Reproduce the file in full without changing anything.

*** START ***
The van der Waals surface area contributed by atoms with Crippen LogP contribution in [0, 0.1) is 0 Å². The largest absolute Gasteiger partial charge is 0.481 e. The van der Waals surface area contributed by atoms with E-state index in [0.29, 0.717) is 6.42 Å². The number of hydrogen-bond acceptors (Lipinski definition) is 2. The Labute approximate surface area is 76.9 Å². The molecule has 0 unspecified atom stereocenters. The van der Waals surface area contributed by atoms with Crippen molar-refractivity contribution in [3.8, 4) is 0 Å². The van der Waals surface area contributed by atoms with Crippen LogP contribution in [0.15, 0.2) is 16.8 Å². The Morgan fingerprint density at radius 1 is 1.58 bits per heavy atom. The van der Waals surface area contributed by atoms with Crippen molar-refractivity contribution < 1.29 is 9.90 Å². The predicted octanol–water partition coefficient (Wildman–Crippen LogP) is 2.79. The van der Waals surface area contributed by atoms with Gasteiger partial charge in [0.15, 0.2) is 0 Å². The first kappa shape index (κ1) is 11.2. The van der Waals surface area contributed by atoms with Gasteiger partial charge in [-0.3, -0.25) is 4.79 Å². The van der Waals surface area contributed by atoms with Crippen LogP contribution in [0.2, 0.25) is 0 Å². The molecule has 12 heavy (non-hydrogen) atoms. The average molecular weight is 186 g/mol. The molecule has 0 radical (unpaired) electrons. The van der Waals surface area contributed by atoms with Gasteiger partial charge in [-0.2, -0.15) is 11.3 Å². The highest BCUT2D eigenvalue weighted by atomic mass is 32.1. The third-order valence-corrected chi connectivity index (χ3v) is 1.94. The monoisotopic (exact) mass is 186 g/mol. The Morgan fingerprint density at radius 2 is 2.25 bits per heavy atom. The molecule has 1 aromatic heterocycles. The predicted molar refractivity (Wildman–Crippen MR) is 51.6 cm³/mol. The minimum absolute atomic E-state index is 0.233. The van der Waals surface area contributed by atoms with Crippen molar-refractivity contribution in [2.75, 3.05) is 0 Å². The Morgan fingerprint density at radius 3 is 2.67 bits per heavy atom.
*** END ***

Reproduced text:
The van der Waals surface area contributed by atoms with Crippen LogP contribution in [0, 0.1) is 0 Å². The largest absolute Gasteiger partial charge is 0.481 e. The van der Waals surface area contributed by atoms with E-state index in [0.29, 0.717) is 6.42 Å². The number of hydrogen-bond acceptors (Lipinski definition) is 2. The Labute approximate surface area is 76.9 Å². The molecule has 0 unspecified atom stereocenters. The van der Waals surface area contributed by atoms with Crippen molar-refractivity contribution in [3.8, 4) is 0 Å². The van der Waals surface area contributed by atoms with Crippen LogP contribution in [0.15, 0.2) is 16.8 Å². The Morgan fingerprint density at radius 1 is 1.58 bits per heavy atom. The van der Waals surface area contributed by atoms with Crippen molar-refractivity contribution < 1.29 is 9.90 Å². The predicted octanol–water partition coefficient (Wildman–Crippen LogP) is 2.79. The van der Waals surface area contributed by atoms with Gasteiger partial charge in [0.15, 0.2) is 0 Å². The first kappa shape index (κ1) is 11.2. The van der Waals surface area contributed by atoms with Gasteiger partial charge in [-0.3, -0.25) is 4.79 Å². The van der Waals surface area contributed by atoms with Crippen LogP contribution in [0.2, 0.25) is 0 Å². The molecule has 12 heavy (non-hydrogen) atoms. The average molecular weight is 186 g/mol. The molecule has 0 radical (unpaired) electrons. The van der Waals surface area contributed by atoms with Gasteiger partial charge in [-0.2, -0.15) is 11.3 Å². The highest BCUT2D eigenvalue weighted by atomic mass is 32.1. The third-order valence-corrected chi connectivity index (χ3v) is 1.94. The monoisotopic (exact) mass is 186 g/mol. The Morgan fingerprint density at radius 2 is 2.25 bits per heavy atom. The molecule has 1 aromatic heterocycles. The predicted molar refractivity (Wildman–Crippen MR) is 51.6 cm³/mol. The minimum absolute atomic E-state index is 0.233. The van der Waals surface area contributed by atoms with Crippen molar-refractivity contribution in [2.75, 3.05) is 0 Å². The Morgan fingerprint density at radius 3 is 2.67 bits per heavy atom.